Comment H3 Re: Usenet

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Nice work, (Score: 5, Insightful)

by on 2014-03-11 18:01 (#FK)

Everyone likes to throw around the word community. But to many, it means "I get what I want." We've seen some pretty appalling behavior on Soylent the past couple of days, and the drama has been unbearably painful to watch - embarrassing, really.

This DDoS is childish behaviour who has probably decided he is going to "punish" someone for the transfer of power.

The big take-away is that it is hard for a "community" to organize itself fast enough to do just about anything interesting at all. It takes leadership and dictatorial spirit to force people into organized behavior. Read the Dictator's Handbook if you don't believe it.

These things work better when some budding entrepreneur with a vision quietly builds his/her own thing, and then a community forms around it because they like and see value in it. Like this place, for example. I haven't heard any masturbatory "we're a community, goddammit" blather around here. Face it: A rowdy crowd of violent, pitchfork-wielding nerds is no way to start a business.

Final lesson: this stuff is, after all, a business. In the world of the WWW, someone has to host and manage the code, pay the server costs and the costs of the people who manage software and hardware, and pay bandwidth fees as well. If you want free, then chug down a reality pill and recognize that with the exception of a few vanity sites, the WWW needs to make money to pay for itself. Free means going back to the federated, ownerless model of Usenet, which remains an awesome place to meet and discuss tech with other nerds. And you can't DDoS Usenet, you can't whine about the new interface. You can only choose a Usenet client that suits you and suck up the plain-text goodness. No ads, no Flash, no bling, no images, even. It's Usenet: the worst you can do if you want to behave badly is crapflood, spam, and bitch about other people's posts.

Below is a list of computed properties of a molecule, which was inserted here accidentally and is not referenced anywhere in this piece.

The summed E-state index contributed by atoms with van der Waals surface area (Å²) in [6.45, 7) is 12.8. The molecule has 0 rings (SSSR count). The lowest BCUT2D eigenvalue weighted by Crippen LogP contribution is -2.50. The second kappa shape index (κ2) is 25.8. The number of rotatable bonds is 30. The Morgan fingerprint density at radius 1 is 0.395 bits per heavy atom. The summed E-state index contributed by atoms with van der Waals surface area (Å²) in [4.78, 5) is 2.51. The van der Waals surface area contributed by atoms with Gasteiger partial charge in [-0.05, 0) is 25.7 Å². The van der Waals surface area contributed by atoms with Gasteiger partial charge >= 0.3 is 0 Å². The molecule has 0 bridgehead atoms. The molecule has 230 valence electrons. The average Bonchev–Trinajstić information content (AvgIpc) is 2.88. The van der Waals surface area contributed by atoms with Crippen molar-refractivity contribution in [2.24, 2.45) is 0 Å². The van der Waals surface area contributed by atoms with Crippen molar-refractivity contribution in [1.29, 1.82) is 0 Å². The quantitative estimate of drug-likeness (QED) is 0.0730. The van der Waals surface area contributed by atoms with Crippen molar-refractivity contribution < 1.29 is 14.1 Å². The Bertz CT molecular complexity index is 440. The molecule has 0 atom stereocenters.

Go get yourself an account on Usenet provider and hook your newsreader up to start participating on comp.misc if you don't believe me.

Meanwhile, Pipedot seems to be relatively drama-free. How refreshing.

Usenet (Score: 3, Informative)

by on 2014-03-11 18:16 (#FN)

Usenet is a great place for free, open, discussion. Unfortunately, it's got its share of trolls and spam.
There is an interface to Usenet that uses a karma-like moderation system here , which filters some of this out.

Re: Usenet (Score: 3, Interesting)

by on 2014-03-11 18:35 (#FQ)

Ya, that s'qute site is pretty slick. I'd suggest everyone checking it out, if you haven't yet.

Re: Usenet (Score: 2, Interesting)

by on 2014-03-11 19:59 (#G3)

Any progress on getting this site to work without javascript like how it did a week ago?

Re: Usenet (Score: 3, Informative)

by on 2014-03-11 21:13 (#G8)

Those changes are set to be pushed either later tonight or early tomorrow.

Re: Usenet (Score: 4, Informative)

by on 2014-03-12 10:36 (#GX)

Done. The "Enable JavaScript" checkbox in your settings page is now honored across the board. The site won't use (or even download) a single line of JavaScript with the option turned off.